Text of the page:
Recently, a comic I'm friends with wrote on Facebook that he had to turn down a major career opportunity because he had a young son. He felt it wasn’t worth losing the time spent with his child even if his child might not even remember it. I applauded him for making such a strong choice. I did the same many years ago when my son was four. When I decided to get pregnant, there were not many female comics in stand-up comedy. The thought of having a kid was considered career suicide. Since I have always been one to go against the grain, I proudly said, "Screw what everyone is saying, I’m having a baby." I continued to do comedy on the road until I was eight months pregnant and was informed by the airlines that I wouldn’t be allowed to fly. I guess they were terrified of someone having a baby midair. There aren't enough cocktails napkins to clean up that mess!
After I had my son, I was itching to go back on the road. Without even thinking about it I brought him along -- everywhere. I brought my son with me on college gigs, bars, clubs in Vegas, I mean everywhere. Around the time he was nine months old, I had to start leaving him at home with my husband. It was killing me to leave him to go on the road but I was the primary breadwinner at that point. "I am woman, hear me roar." Thanks a lot 1970’s for making me feel I could do anything. Except they never mentioned the actual pain you feel forging ahead in your career and leaving your kid behind. It'd kill me when I'd leave early in the morning to catch a flight and my son would start sobbing “please don’t leave, Mommy.”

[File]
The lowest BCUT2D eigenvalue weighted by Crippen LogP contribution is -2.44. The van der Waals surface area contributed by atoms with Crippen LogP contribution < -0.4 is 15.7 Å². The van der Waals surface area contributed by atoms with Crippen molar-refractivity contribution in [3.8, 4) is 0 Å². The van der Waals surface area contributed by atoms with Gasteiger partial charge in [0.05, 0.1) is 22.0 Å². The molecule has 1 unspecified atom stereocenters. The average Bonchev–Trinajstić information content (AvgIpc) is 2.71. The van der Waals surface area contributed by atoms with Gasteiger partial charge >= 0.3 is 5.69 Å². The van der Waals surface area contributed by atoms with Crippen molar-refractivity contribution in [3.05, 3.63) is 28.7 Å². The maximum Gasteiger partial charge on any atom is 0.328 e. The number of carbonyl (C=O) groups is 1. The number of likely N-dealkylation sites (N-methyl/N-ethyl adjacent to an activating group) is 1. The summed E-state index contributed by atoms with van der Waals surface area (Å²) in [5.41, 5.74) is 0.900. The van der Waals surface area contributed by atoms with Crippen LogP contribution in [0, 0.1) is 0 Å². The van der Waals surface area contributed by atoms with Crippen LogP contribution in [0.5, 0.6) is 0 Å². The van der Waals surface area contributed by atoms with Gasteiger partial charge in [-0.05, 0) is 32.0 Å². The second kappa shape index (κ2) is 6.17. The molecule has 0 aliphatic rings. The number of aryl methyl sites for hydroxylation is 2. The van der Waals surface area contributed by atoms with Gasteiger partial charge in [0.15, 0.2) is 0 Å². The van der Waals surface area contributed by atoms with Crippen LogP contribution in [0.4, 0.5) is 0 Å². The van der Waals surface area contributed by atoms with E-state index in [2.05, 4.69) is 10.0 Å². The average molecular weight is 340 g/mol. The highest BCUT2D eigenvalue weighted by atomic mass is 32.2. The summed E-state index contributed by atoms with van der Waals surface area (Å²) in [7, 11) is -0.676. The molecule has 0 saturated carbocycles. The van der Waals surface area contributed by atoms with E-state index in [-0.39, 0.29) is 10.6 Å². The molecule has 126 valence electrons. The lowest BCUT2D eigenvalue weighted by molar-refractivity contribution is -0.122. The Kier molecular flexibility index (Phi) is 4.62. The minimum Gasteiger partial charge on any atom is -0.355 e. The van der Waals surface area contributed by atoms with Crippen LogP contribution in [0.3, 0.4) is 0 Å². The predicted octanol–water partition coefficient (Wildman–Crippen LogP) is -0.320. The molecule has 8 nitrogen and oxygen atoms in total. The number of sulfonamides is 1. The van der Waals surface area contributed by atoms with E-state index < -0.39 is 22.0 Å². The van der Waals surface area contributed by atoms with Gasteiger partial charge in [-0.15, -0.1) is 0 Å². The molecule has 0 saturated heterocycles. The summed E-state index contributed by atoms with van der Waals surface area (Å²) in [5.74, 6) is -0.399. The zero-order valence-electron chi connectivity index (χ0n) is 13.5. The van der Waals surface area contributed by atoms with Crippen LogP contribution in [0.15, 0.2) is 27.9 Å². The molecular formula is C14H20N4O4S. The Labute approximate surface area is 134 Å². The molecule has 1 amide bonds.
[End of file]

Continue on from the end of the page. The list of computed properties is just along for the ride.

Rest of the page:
I eventually found a steady gig in Vegas for a summer and was able to bring my son with me. I took advantage of the "night-time daycare," we lived in the hotel and played in the pool everyday -- it was heaven. At the end of the summer, I was offered a contract for a year. My husband and I decided to go for it. One year turned to three, which turned to five at which point I left for another gig in Vegas. 10 years had passed and my son was no longer a baby.
Seven years ago we moved back to New York City. I'd been out of the comedy scene for a long time. A decade does wonders to a lady who wants to stay competitive in her field, I'll tell ya. Not only was I out of the loop, the internet had exploded and so had my competition. Could I have made different decisions to keep my career path stronger? Absolutely. Would I have changed sacrificing gaining ground in my career over spending quality time with my kid, not a chance. I know I did the right thing every time I see my son smile. (Awwwwwww. I know.)
Plus he's going to end up taking care of me in the long run anyway, right? At least I know I've got that long-term investment working on my behalf.